The genome sequence of fertilized embryos during in vitro fertilization (IVF) — and the subsequent genetic risk of developing 12 common medical conditions — can be predicted before implantation with an accuracy of up to 99%, according to a study published in Nature Medicine. These initial findings, based on predictions for 110 fertilized, preimplanted human embryos which were compared to risk predictions based on the genomes of 10 children who were subsequently born, may have implications for the use of genome-based, preimplantation genetic testing (PGT) of fertilized embryos. However, the authors note that there are a number of ethical and practical considerations that will need to be addressed and incorporated into genetic counseling.
PGT of fertilized embryos during IVF treatment is currently used to prevent rare diseases caused by single-gene mutations, known as ‘Mendelian disorders’. However, assessment of a wider range of more common conditions — such as heart disease or cancer — is not yet an option.
Akash Kumar and colleagues sequenced the genomes of ten couples undergoing IVF treatment. Those data were then used to generate polygenic risk scores (PRSs) — a genetic tool used to predict risk of disease — for 110 fertilized embryos that had yet to be implanted, which allowed the authors to predict each embryo’s likelihood of developing 12 common medical conditions, such as certain cancers or cardio-metabolic diseases. Those predictions were then compared with risk predictions generated from the genomes of 10 children who were subsequently born. Overall, PRS predictions were between 99% and 99.4% accurate when generated with data from embryonic tissue at day 5 after fertilization, or between 97.2% and 99.1% accurate with data from tissue at day 3. Combining PRSs for each embryo with knowledge of rare variants in genes carried by the parents — for example, the BRCA1 variant — improved differences in risk prediction, a 15 times increase between ‘sibling embryos’.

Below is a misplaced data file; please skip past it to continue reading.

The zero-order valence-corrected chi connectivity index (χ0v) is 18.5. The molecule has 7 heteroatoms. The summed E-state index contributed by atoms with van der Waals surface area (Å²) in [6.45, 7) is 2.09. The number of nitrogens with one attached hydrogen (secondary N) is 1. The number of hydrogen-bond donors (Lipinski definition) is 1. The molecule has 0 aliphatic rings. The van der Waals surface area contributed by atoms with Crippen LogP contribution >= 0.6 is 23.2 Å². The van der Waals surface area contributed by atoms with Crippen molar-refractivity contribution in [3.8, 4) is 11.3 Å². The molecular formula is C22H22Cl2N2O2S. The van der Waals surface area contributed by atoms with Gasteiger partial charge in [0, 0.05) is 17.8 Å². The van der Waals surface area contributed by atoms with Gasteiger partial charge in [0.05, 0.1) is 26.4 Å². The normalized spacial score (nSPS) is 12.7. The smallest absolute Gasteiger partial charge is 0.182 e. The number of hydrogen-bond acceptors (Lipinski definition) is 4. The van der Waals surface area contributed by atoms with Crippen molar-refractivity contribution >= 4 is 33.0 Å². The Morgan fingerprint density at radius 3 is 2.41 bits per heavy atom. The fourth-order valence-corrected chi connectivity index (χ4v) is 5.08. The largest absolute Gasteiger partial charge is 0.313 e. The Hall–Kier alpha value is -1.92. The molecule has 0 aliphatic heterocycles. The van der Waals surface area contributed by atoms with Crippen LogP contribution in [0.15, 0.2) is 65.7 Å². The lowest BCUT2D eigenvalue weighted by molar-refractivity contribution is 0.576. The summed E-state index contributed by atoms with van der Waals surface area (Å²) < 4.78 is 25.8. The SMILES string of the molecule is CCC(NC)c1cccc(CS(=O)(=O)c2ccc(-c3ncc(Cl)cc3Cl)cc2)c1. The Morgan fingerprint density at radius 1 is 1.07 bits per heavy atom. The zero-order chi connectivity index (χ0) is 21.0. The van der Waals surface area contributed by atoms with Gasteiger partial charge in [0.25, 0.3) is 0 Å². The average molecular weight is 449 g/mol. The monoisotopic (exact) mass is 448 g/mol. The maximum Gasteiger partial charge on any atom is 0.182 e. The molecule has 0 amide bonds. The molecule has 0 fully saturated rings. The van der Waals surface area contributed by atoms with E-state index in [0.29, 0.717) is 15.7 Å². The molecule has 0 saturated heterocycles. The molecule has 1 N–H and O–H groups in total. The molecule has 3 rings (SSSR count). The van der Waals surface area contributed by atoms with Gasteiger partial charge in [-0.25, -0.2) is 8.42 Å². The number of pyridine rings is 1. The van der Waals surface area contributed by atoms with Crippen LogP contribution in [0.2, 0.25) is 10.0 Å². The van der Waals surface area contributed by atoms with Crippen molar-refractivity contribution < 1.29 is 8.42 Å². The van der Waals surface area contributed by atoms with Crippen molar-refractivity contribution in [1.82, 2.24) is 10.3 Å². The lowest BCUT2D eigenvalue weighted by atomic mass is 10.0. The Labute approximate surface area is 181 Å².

The authors highlight several limitations to their study. For example, while models are validated against population data, patients need to be counseled that this validation is imperfect given generational and population differences. Also, this method considers only inherited genetic variation — as opposed to new variants or mutations that may emerge after conception. PRS predictions may be less effective in non-European populations, as research cohorts in this field, the authors state, have historically involved people of European ancestry. Furthermore, considering PRSs when making prenatal decisions presents ethical and practical questions that need to be addressed and incorporated into genetic counseling.
In an associated News & Views, bioethicists Josephine Johnston and Lucas Matthews caution that “PRS-informed PGT may further de-emphasize environmental and social determinants of common diseases,” essentially putting the “responsibility for managing disease risk” into the hands of the individual, rather than focusing attention on “structural solutions.”
Furthermore, Norbert Gleicher and colleagues discuss the limitations of prenatal genetic testing in an associated Comment, expressing that “although polygenic risk scores have become increasingly well-powered, they remain highly experimental”. Going forward, they emphasize how important it is that “genetic tests in reproductive medicine should be based on rigorous science, be transparent about efficacy, and be properly regulated.”
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